It has been a long, hard winter. Unexpected events stopped me dead in my tracks; birth, death, unfinished business, loose ends. In early August I returned to the US for what I believed to be a month, with every intention of returning to the Priorat by the grape harvest. Unexpected events kept me there until December, four long months of being away from home. Needless to say, it took some doing to stabilize. And in attempts to pick up the thread of this project, I stumbled on an idea that took re-energized me.
The olive harvest had begun as early as the end of October, so I felt sure we had missed any opportunity not only for oil but for color experiments as well. Quite the contrary. Our first weekend back we scrambled to pick the necessary 300 kilos the mill requires in order to press your own oil. We came in at 280 kilos, and were able to get 47 liters of our own C'an Do organic unfiltered oil, a real treat. And we left olives on the trees. These became the test ground for jumping back in to the Colores del Priorat project.
I gathered olives not only from the trees but those that had fallen to the ground. Their plumb black flesh promised a color of some sort. We have a variety of olives, mostly aberquina, DOP Siurana. But scattered in amongst those trees are a few that produce a large olive. And it was these that intrigued me.
I was sure the oily deep purple flesh would yield a beautiful color.Using a variety of silks, bathed in an alum bath overnight, I filled a glass jar with boiling water and crushed olives, and placed the silks to soak for 24 hours. Depending on the olive variety, I extracted a variety of colors, from a deep coral to a rich rose.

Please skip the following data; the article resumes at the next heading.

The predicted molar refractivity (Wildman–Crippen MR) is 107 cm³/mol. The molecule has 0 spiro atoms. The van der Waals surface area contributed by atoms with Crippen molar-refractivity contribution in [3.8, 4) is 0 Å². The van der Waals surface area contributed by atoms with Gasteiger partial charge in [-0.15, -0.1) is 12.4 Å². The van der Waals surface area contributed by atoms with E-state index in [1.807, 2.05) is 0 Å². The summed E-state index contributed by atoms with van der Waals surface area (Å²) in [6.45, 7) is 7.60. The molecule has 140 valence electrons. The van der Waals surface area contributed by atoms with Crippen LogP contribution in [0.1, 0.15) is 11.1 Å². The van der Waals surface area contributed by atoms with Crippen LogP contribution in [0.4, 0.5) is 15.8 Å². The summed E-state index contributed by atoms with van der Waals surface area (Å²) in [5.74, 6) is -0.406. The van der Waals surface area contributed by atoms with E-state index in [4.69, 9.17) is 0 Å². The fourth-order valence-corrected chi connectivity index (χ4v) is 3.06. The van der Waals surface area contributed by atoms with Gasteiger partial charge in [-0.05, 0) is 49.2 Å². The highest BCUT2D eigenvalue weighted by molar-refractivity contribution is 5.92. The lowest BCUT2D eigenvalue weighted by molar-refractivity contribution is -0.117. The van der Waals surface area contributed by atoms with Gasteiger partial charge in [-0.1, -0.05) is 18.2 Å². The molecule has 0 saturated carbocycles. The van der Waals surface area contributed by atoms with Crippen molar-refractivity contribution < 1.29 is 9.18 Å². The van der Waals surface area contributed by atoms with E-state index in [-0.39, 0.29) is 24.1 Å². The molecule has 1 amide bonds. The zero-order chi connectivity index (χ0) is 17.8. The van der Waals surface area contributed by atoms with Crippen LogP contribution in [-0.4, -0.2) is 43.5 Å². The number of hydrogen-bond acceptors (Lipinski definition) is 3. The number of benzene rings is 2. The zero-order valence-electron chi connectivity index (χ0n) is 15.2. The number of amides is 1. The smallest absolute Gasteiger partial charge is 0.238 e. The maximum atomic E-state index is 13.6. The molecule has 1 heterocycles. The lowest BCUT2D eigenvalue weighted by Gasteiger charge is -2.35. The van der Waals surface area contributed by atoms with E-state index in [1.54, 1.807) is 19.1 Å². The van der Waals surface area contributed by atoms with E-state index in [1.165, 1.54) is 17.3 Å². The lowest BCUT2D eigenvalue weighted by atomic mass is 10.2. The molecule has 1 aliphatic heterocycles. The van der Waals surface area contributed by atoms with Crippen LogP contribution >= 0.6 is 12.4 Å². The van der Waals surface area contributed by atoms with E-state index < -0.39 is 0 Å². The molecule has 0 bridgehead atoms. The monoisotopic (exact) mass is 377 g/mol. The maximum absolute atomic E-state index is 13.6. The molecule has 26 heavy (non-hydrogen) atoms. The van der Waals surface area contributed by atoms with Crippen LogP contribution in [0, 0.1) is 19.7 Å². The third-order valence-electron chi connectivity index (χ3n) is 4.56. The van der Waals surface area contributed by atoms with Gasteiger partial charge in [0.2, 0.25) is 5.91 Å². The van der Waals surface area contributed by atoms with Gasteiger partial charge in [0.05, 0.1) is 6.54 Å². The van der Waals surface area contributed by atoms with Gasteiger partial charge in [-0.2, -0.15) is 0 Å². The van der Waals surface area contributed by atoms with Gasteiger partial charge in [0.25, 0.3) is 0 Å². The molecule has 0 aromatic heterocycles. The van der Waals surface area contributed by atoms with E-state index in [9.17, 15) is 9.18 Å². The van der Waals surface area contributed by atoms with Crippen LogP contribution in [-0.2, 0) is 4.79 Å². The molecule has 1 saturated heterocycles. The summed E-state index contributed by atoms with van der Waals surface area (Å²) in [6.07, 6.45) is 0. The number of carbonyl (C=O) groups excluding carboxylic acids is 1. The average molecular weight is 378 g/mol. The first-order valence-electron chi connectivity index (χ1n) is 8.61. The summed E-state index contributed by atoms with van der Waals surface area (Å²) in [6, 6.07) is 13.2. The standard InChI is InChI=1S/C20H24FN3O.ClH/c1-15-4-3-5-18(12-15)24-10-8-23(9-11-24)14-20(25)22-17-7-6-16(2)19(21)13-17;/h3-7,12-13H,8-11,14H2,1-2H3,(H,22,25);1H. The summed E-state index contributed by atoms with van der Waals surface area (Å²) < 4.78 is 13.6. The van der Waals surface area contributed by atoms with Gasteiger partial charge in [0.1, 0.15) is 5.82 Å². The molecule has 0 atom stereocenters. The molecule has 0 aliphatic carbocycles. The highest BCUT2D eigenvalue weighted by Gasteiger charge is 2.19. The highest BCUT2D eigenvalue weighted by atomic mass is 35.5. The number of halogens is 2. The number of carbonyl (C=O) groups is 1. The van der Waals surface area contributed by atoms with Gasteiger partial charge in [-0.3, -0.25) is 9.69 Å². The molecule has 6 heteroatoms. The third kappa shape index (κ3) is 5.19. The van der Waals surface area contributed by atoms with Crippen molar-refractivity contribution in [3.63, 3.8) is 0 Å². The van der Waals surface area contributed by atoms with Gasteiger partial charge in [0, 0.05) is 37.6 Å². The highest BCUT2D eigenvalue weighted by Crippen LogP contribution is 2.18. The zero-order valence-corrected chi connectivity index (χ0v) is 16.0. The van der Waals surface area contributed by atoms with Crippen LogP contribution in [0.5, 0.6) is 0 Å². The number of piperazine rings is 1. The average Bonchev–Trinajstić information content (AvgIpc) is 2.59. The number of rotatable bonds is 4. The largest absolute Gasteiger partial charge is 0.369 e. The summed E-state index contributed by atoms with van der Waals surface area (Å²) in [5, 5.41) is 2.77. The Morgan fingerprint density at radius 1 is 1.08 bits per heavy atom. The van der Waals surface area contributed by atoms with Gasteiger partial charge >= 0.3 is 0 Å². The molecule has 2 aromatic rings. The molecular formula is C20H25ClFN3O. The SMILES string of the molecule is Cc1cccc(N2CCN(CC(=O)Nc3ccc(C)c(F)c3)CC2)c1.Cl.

Now, to add a bit of spice in to the mix, I had read about a Vietnamese natural dye technique that piqued my interest, an ash after bath. Every morning I clean out our fireplace, dumping the nights ashes in the compost bin. However, I decided to put the ashes in a bucket of water, and experiment with this idea, using my olive soaked silks.
The roses and purples of the olive bath turned instantly green in the ash bath! It was not what I expected, but the alchemical magic was breathtaking. Within fifteen minutes I had an array of subtle colors, all derived from the olive.
With the ash after bath I have found a host of greys that are rich in their subtlety. Like glorious complimentary greys, when partnered with their original hue, I am building a library of tones and shades only nature can create.
Stay tuned as I begin the new year delving further in to the rich subtleties of natures color. It is January, but there is a trove to be had. I am gathering colors to present at the 2014 Tast Amb Llops, a celebration of Priorat wines. The rosemary is in bloom in January, the birds are arriving for mating season, and nature never fails us with her treasures.